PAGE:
Controller: Linode 4GB VPN on Ubuntu 18.04
Emerging Member
Posts: 61
Registered: ‎05-11-2017
Kudos: 23
Solutions: 5

Re: USG-3P Smart Queue testing results

What's the temp like when doing the download? Lets say run a download for 6 hours and see if it cooks the unit. At the end of the guide it says it would be bound to a single CPU if its coming from one sender what effect would it have with a torrent?

 

That's a really nice find, makes me wonder how was the connection the rest of the time. Reading the guide it's close to RSS is a way on a windows box where you don't notice it until the machine is being hit hard. RSS has advantages where RFS seems to miss. When you do smaller things like general web surfing for one person dose it hesitate at all or just acts normal. 

 

What dose the memory useage look like when under load? With 5.7.x+ IDP/IPS will be introduced and this little guy has almost no memory to use. 

 

@Troon Please keep tinkering! 

Member
Posts: 189
Registered: ‎09-01-2017
Kudos: 50
Solutions: 9

Re: USG-3P Smart Queue testing results

[ Edited ]

I have no way to measure the temperature and no desire to cook my USG Man Happy

 

There's plenty of memory in the 3P. I have tried IPS, and memory still isn't a problem. It's even more demanding of the CPU, however: I was getting under 30Mbps.

 

The problem with the current IPS implementation is that my wired devices connected via a dumb switch disappear from the controller, so I can't use this yet. Once the ubnt guys fix that, I'll have a tinker to see what improvements I can make. 

 

I have found about 30% download speed increase in this thread — I'll keep looking. There are no apparent problems with my changes: everything seems fast and smooth.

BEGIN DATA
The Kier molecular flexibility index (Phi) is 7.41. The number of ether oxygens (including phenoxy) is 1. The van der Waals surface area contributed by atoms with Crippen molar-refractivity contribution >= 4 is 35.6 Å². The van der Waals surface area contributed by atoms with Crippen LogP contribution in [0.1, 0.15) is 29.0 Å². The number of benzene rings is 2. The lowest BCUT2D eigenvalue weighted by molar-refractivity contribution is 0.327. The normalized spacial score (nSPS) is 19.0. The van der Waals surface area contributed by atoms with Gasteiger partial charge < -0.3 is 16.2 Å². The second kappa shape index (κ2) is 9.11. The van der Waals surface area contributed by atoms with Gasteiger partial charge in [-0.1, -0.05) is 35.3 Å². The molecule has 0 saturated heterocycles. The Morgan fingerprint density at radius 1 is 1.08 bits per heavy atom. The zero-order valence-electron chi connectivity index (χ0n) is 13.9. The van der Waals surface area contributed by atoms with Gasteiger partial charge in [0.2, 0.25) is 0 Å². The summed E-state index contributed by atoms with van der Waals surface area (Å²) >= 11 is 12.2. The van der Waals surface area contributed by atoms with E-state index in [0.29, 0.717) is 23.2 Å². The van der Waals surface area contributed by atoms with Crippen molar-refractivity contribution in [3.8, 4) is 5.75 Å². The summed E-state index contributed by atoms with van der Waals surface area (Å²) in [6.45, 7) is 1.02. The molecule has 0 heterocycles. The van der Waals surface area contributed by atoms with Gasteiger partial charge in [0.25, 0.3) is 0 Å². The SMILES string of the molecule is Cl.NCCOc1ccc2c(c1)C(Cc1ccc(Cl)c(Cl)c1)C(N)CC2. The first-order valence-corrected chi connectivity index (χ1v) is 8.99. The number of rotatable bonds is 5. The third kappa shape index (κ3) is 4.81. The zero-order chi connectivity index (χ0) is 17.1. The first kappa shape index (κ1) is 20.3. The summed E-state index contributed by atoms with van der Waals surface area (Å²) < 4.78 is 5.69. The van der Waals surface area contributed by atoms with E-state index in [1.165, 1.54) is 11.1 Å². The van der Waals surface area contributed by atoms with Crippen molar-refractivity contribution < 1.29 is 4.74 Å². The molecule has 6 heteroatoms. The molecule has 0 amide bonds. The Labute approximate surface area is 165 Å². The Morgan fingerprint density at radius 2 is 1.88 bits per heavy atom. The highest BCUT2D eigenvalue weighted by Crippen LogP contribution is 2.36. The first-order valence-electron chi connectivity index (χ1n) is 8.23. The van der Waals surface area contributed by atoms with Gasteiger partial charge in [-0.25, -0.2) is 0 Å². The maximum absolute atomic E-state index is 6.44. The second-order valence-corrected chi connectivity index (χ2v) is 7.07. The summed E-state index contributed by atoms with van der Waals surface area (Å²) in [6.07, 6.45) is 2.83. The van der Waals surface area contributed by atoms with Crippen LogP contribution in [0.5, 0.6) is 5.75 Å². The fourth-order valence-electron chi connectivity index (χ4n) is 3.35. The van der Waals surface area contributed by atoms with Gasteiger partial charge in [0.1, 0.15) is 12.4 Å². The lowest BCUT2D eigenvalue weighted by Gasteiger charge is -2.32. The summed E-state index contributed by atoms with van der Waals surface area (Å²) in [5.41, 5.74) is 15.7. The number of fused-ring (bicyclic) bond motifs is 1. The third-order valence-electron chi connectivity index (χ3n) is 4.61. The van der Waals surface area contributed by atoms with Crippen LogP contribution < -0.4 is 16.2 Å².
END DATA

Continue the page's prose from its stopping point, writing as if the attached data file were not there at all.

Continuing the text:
Home: USG-3P | UAP-AC-Lite
Church: USG-Pro | US-24-250W | UAP-AC-Lite x 6 | UAP-AC-IW x 2
Controller: Linode 4GB VPN on Ubuntu 18.04
Member
Posts: 189
Registered: ‎09-01-2017
Kudos: 50
Solutions: 9

Re: USG-3P Smart Queue testing results

Next, I wondered if there was any difference between RPS and RFS. RFS is an extension to RPS and would be expected to perform better on a typical multi-core system. The USG isn't a typical system though, and by default, neither is enabled. I've shown above that RFS is better than nothing, but is it better than plain RPS?

 

As above, to enable RPS we do (as root):

 

echo 3 > /sys/class/net/eth0/queues/rx-0/rps_cpus

to allow both CPU cores to share the workload (3 is 11 in binary: that's 01 for core 0 + 10 for core 1). Set it back to 0 to disable.

 

Then to enable RFS, we also do:

 

echo 2048 > /proc/sys/net/core/rps_sock_flow_entries
echo 2048 > /sys/class/net/eth0/queues/rx-0/rps_flow_cnt

...or set them back to 0 to disable. 2048 is a guess, and should be the maximum number of connections you'd expect divided by the number of queues (and must be a power of two) — and the USG is limited to one queue. 32768 is recommended as a reasonable setting for a "medium-sized server": my small domestic network is unlikely to need that much hence my choice.

 

A quick test showed there was no clear distinction between the two options, so I ran a few more tests than before. Again, I'm alternating every three tests to avoid biasing one test due to slowly changing ISP contention, or something like that.

 

The graph below shows no clear winner. A Student's T test on the data shows a 70% probability that RFS is better, which is far from statistically significant. I'm keeping it turned on, though. Memory usage hovered around 36% throughout.

 

 

Home: USG-3P | UAP-AC-Lite
Church: USG-Pro | US-24-250W | UAP-AC-Lite x 6 | UAP-AC-IW x 2
Controller: Linode 4GB VPN on Ubuntu 18.04
rfsrps.PNG
New Member
Posts: 4
Registered: ‎12-03-2017
Kudos: 1

Re: USG-3P Smart Queue testing results

This is great work, thanks! I tried this on my USG which was struggling with smart queues and definitely saw a significant speed improvement.

 

Just to make it easier for others who find this page, I've copied all the commands you provided below:

 

echo 3 > /sys/class/net/eth0/queues/rx-0/rps_cpus
echo 2048 > /proc/sys/net/core/rps_sock_flow_entries
echo 2048 > /sys/class/net/eth0/queues/rx-0/rps_flow_cnt
echo 2 > /sys/module/octeon_ethernet/parameters/rx_cpu_factor
echo 2 > /proc/irq/24/smp_affinity

Member
Posts: 189
Registered: ‎09-01-2017
Kudos: 50
Solutions: 9

Re: USG-3P Smart Queue testing results

Looking good.
Home: USG-3P | UAP-AC-Lite
Church: USG-Pro | US-24-250W | UAP-AC-Lite x 6 | UAP-AC-IW x 2
Controller: Linode 4GB VPN on Ubuntu 18.04
Reply